Rajasthan High Court on Wednesday declared void certain amendments made under the Rajasthan Ministers’ Salaries (Amendment) Act, 2017. The amendments, made when the previous Vasundhara Raje government was in power, introduced changes in the Rajasthan Ministers’ Salaries Act, 1956.
Essentially, the changes ensured that former Chief Ministers of the state would get a government residence, a car, telephone, and secretarial and other staff for the remainder of their lives.
The petitioner had challenged the constitutionality of sections 7BB and 11(2) of the 2017 Act. He had said that a financially backward state did not have the required resources, and that it would be unfair to spend public money on “luxurious lifestyles” of politicians. Counsel for the petitioner argued that “having regard to the egalitarian principle underlined by Article 14,… ‘freebies’ would be distribution of largesse, not based on any rationale”.
To individuals who have served as Chief Minister for five consecutive years, section 7BB of the Act guaranteed for the remainder of their lives, a government residence of the same type and the same facilities and concessions to which a serving CM is entitled. In case a government residence is not available or the individual does not use the residence, they would be reimbursed a fixed monthly amount. Such individuals were also entitled to a car provided by the state for use by them and the members of their family, a phone, and secretarial and other staff.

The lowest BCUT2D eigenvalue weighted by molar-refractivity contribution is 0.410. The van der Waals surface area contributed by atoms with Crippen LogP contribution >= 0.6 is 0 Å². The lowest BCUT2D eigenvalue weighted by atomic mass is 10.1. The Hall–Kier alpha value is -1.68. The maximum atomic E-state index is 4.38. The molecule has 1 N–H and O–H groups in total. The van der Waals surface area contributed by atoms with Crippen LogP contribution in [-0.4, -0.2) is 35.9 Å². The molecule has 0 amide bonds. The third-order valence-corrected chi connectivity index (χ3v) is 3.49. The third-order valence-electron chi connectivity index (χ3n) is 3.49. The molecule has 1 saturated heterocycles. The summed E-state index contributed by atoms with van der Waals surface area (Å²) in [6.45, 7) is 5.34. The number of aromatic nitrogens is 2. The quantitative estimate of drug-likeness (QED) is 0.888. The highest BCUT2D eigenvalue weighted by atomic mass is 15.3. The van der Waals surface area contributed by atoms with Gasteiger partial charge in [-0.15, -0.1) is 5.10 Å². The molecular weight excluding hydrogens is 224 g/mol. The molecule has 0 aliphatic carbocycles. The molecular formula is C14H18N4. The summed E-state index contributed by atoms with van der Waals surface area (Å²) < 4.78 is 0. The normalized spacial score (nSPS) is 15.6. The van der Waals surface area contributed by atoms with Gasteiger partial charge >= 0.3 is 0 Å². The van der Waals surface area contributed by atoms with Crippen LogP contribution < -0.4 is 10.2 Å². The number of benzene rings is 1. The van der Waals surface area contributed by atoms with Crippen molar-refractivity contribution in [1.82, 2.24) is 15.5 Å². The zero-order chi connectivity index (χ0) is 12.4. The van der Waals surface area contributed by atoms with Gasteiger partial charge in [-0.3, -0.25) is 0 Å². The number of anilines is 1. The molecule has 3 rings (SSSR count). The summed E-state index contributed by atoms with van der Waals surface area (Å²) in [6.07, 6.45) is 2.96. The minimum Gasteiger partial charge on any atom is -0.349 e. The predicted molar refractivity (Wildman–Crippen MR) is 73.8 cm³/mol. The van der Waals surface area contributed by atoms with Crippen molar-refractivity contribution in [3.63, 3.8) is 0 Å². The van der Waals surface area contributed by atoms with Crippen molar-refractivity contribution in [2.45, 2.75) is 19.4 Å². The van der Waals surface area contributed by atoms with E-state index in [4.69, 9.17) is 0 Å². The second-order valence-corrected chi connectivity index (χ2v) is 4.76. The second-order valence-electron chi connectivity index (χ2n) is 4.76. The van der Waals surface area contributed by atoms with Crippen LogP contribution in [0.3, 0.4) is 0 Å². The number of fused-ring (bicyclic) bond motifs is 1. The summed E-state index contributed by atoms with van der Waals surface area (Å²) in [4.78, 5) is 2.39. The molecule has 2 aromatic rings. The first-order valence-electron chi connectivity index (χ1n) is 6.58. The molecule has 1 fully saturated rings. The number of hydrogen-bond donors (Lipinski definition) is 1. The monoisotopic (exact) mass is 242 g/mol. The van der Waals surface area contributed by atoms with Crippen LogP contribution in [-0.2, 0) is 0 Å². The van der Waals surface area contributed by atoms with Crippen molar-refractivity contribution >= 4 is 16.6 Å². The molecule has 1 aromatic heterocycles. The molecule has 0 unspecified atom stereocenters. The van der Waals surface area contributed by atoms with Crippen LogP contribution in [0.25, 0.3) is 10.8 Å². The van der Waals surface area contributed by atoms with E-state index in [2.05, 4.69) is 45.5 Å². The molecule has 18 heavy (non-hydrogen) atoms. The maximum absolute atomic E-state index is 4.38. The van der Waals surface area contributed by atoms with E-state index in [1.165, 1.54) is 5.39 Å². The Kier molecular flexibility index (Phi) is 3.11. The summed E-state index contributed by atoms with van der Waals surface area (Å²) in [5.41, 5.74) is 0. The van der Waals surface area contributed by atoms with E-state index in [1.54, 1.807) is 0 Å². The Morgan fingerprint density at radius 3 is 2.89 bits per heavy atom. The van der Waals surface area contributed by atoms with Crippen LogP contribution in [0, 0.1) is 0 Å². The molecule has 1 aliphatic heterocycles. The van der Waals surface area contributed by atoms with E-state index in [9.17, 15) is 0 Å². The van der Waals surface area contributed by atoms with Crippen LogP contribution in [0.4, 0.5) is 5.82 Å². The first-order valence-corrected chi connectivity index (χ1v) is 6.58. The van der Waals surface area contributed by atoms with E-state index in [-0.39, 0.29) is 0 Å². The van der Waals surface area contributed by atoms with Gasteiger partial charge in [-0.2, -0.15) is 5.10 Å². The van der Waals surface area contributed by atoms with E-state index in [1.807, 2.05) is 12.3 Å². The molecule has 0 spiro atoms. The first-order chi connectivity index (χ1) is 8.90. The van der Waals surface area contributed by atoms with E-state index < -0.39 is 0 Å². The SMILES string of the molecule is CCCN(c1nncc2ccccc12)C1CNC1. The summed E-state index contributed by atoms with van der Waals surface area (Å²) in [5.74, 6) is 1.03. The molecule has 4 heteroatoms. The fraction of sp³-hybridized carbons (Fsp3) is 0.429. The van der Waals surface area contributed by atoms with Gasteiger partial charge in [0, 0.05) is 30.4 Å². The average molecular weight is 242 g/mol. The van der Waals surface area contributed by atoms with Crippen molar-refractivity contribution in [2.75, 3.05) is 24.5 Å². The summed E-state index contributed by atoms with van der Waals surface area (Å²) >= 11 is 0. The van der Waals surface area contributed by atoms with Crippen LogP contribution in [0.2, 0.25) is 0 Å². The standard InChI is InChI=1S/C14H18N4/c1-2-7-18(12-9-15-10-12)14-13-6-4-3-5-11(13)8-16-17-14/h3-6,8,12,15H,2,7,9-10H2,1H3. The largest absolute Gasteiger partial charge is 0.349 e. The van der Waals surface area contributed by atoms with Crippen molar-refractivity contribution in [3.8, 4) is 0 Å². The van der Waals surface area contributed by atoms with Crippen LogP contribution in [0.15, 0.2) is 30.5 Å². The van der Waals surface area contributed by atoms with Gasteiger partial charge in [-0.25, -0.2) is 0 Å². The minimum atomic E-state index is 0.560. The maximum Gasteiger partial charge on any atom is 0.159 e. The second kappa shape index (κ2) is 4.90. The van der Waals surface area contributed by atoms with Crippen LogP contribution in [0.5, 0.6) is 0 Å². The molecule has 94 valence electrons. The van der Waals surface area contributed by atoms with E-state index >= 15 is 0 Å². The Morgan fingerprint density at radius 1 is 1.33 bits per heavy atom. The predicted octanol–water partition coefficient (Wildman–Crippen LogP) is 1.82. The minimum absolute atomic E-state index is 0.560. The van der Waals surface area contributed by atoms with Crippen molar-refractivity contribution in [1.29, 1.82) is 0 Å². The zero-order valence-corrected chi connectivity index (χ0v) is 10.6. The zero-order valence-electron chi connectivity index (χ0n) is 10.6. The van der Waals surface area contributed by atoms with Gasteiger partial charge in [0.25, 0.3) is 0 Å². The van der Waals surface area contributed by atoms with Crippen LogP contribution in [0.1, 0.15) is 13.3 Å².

Section 11(2) said that a former CM who was receiving facilities immediately before the commencement of the Act “shall continue to avail such facilities for the remainder of his life even if he has not served as the Chief Minister of Rajasthan for an uninterrupted term of five years”.
A bench of Chief Justice S Ravindra Bhat and Justice Prakash Gupta said that the amendments amounted to “appropriation of state wealth for no reason other than having held a high elective office”.
The court observed: “All power is public trust, to be held for and on behalf of the people and for their benefit. Once the holders of such power stray from the path of rectitude and help themselves to public largesse, the essence of the democratic principle and equality is violated. One is reminded of George Orwell’s apocryphal portrayal of a distorted meaning of equality in his much-celebrated Animal Farm— that all animals are born equal but some are more equal than others.”
Assuring former CMs “significant largesse for life amounts to saying that such individuals are more equal than the other public servants and citizens of India”, the court said.